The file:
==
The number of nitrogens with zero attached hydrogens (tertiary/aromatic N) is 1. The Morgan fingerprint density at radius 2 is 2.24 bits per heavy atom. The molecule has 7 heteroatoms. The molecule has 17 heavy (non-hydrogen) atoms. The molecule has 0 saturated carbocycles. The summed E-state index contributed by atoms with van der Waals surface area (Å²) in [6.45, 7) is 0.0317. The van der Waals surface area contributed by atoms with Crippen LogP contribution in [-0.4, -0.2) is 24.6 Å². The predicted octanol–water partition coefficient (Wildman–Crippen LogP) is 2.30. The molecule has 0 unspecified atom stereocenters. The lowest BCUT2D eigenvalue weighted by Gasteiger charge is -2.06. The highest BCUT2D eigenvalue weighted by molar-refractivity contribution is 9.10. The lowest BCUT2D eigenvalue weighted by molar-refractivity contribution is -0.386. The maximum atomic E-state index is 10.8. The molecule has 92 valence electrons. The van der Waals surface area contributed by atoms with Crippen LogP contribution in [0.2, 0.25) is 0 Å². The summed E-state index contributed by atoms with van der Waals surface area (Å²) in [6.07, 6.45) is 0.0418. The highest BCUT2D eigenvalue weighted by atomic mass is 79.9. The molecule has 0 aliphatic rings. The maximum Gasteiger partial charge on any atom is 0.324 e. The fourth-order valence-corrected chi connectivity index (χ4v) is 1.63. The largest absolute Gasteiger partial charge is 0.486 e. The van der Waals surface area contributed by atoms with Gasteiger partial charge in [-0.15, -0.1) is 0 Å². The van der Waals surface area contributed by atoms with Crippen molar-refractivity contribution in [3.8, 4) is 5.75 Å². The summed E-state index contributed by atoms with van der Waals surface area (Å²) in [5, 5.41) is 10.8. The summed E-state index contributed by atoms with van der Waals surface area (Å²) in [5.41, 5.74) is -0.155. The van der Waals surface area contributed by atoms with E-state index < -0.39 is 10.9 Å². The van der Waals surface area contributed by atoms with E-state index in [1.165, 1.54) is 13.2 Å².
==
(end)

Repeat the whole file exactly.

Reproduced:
The number of nitrogens with zero attached hydrogens (tertiary/aromatic N) is 1. The Morgan fingerprint density at radius 2 is 2.24 bits per heavy atom. The molecule has 7 heteroatoms. The molecule has 17 heavy (non-hydrogen) atoms. The molecule has 0 saturated carbocycles. The summed E-state index contributed by atoms with van der Waals surface area (Å²) in [6.45, 7) is 0.0317. The van der Waals surface area contributed by atoms with Crippen LogP contribution in [-0.4, -0.2) is 24.6 Å². The predicted octanol–water partition coefficient (Wildman–Crippen LogP) is 2.30. The molecule has 0 unspecified atom stereocenters. The lowest BCUT2D eigenvalue weighted by Gasteiger charge is -2.06. The highest BCUT2D eigenvalue weighted by molar-refractivity contribution is 9.10. The lowest BCUT2D eigenvalue weighted by molar-refractivity contribution is -0.386. The maximum atomic E-state index is 10.8. The molecule has 92 valence electrons. The van der Waals surface area contributed by atoms with Crippen LogP contribution in [0.2, 0.25) is 0 Å². The summed E-state index contributed by atoms with van der Waals surface area (Å²) in [6.07, 6.45) is 0.0418. The highest BCUT2D eigenvalue weighted by atomic mass is 79.9. The molecule has 0 aliphatic rings. The maximum Gasteiger partial charge on any atom is 0.324 e. The fourth-order valence-corrected chi connectivity index (χ4v) is 1.63. The largest absolute Gasteiger partial charge is 0.486 e. The van der Waals surface area contributed by atoms with Gasteiger partial charge in [-0.15, -0.1) is 0 Å². The van der Waals surface area contributed by atoms with Crippen molar-refractivity contribution in [3.8, 4) is 5.75 Å². The summed E-state index contributed by atoms with van der Waals surface area (Å²) in [5, 5.41) is 10.8. The summed E-state index contributed by atoms with van der Waals surface area (Å²) in [5.41, 5.74) is -0.155. The van der Waals surface area contributed by atoms with E-state index < -0.39 is 10.9 Å². The van der Waals surface area contributed by atoms with E-state index in [1.165, 1.54) is 13.2 Å².